But it shows how nearly every “treasure” he includes has had some far-reaching consequence for civilization.
The object that was “A book no one in Oxford could read” in 1603 was the Bodleian’s first Chinese book, which turned out to be “chapters 4-6 of the Analects of Confucius with the whole of Mencius, and is part of a cheap edition of the ‘Four Books’ (Si shu) of Confucius printed from blocks at Chien-yang in Fu-chien province during the Wanli period – the last quarter of the sixteenth century.” The importance of this is that Sir Thomas Bodley, had he known what it was, would almost certainly have classified it by analogy with one of the “baggage books” he loathed, because they were cheap European productions. “Ironically,” says Vaisey, “books such as this one, because they were not collected, are now very rare.”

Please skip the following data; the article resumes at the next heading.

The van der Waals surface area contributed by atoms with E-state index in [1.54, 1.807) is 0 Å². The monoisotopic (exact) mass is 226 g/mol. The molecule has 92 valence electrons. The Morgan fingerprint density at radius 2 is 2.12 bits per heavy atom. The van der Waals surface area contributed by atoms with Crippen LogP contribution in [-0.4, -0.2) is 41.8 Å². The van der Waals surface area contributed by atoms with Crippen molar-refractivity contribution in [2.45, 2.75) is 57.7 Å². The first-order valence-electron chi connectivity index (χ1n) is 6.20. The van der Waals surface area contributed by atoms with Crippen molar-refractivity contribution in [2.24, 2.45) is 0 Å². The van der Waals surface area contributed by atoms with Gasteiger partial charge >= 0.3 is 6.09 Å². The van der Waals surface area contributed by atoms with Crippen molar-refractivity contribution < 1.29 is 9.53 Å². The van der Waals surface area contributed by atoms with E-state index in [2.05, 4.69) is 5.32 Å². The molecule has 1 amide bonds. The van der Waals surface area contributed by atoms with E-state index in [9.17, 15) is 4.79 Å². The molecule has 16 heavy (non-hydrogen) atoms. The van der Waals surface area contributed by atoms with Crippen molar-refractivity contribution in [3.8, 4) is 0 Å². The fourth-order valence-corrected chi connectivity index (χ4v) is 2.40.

Thereby hangs my tale. Even so late as the time of China’s Cultural Revolution, 1966-76, China had very few printed recipes. The formulas for preparing dishes, even in restaurants, were transmitted orally, from master chef to apprentice cook. In the late 60s, most of the chefs of China’s best restaurants were banished, as bourgeois lackeys, and made to work in the fields. By 1976, a good many of these top chefs were in their seventies and eighties; they had no apprentices for about 10 years, their recipes had not been passed on to another generation of cooks, and so it was urgent to capture their recipes in writing. Chinese publishing houses embarked on a sort of emergency programme to retain this knowledge.